Young People Brought to the U.S. as Children
and Immigrants Who Came to the U.S. as a Result of Civil War
Two groups of immigrants who might face deportation were granted extended stays in the U.S. First are young people who were brought to the U.S. by their parents as children. President Obama gave them an opportunity to apply for Deferred Action for Childhood Arrivals (DACA). Deferred action is a use of prosecutorial discretion to defer removal action against an individual for a certain period of time. Deferred action does not provide lawful status. The time extension is two years. The Trump administration cancellled the program last September. It left it up to Congress to produce a solution for the young immigrants before their permits expired. Groups on both sides of the issue have turned to the courts with New York and California federal judges deciding in favor, a Washington case in favor of DACA currently in court, and 9 states led by Texas attempting to end DACA for good.1
A recent Congressional Budget Office report estimated that one bill, the DREAM Act of 2017, would increase the federal deficit by almost $26 billion over a decade. The bill would make an estimated 2 million potential beneficiaries and relatives they could eventually sponsor for residence eligible for education and other benefits.2 That amounts to an average of $13,000 a person in benefits, which is approximately equivalent to a year of K-12 education, a quite modest investment given that the U.S. gains an additional person in the labor force who will add to the growth of American business and will pay state and federal taxes as well as Medicare and Social Security for a lifetime. Later topics on the cost deportation and the lifelong cost of mental health care and services for adults who have suffered brain impairment due to the toxic stress they experienced in childhood due to separation from their parents will show that taxpayers would have to pay far more for deportation of unauthorized immigrants than the much more limited cost of services immigrants would need had they been allowed to become permanent residents and citizens.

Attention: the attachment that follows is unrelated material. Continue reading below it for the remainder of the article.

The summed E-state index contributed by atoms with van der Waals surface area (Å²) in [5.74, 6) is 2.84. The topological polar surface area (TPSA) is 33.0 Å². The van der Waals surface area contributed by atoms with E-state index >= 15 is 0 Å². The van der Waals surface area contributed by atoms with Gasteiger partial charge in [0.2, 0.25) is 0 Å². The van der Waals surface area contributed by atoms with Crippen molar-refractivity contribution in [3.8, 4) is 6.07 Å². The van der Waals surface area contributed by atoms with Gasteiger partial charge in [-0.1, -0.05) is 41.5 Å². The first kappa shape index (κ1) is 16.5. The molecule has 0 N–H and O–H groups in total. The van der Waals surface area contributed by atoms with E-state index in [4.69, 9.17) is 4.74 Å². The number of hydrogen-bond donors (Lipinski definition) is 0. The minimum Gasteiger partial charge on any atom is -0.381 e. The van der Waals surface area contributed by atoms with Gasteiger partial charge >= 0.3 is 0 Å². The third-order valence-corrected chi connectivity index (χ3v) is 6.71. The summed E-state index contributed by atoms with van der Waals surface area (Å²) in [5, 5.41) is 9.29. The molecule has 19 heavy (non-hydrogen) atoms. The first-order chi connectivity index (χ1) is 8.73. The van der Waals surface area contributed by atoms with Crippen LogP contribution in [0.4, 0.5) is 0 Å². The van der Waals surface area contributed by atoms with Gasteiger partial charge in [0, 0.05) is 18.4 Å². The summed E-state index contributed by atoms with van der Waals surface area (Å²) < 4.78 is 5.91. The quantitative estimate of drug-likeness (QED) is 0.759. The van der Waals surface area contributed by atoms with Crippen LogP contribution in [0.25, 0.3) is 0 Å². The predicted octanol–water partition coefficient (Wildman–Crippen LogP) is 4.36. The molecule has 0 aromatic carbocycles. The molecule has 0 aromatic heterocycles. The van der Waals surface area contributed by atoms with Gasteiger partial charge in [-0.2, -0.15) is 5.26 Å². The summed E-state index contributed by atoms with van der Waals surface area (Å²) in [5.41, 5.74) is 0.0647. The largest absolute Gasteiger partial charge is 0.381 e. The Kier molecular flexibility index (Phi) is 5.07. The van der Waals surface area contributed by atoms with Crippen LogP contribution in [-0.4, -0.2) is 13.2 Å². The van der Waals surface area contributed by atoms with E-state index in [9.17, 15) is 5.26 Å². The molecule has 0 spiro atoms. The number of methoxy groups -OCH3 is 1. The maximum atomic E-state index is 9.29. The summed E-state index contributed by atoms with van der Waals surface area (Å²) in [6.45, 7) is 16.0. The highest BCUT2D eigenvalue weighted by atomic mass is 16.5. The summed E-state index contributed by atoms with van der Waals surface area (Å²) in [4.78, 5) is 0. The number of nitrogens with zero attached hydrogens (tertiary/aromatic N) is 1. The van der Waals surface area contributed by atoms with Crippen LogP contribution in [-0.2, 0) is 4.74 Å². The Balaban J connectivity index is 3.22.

A second category of immigrants with extended stays who are at risk for deportation are the Liberian immigrants who came to the U.S. because of Civil War. They were originally in the U.S. under Temporary Protected Status and received Deferred Enforced Departure (DED) extensions since 2007 from both Democratic and Republican Presidents. Last March, President Trump extended the Deferred Enforced Departure date for Liberians to March 31, 2019. About 4,000 Liberians in Minnesota will receive the DED extension. They are hoping that the U.S. Senate and House will pass legislation that gives them permanent residence and a path to citizenship.
Senator Jack Reed from Rhode Island Speaks on Liberian Immigrants
Senator Jack Reed gave an excellent overview of the history of the Liberian Immigration, recommended that President Trump extend DED, and asked the Senate to approve the Liberian Refugee Immigration Fairness Act.3
A major ICE intrusion in Brooklyn Park to remove Latino and Liberian immigrants would result in tax losses for the city, county, and state as well as economic losses for businesses.
1. Yee, Vivian. "Can DACA Survive Its Latest Legal Attack in Texas." New York Times, August 9, 2018. https://www.nytimes.com/2018/08/09/us/daca-texas-courts-immigration.html
2. Congressional Budget Office. S. 1615, Dream Act of 2017. Cost Estimate Summary, December 15, 2017. https://www.cbo.gov/publication/53410.
3. Reed Discusses Immigration Status for Liberians on the Senate Floor.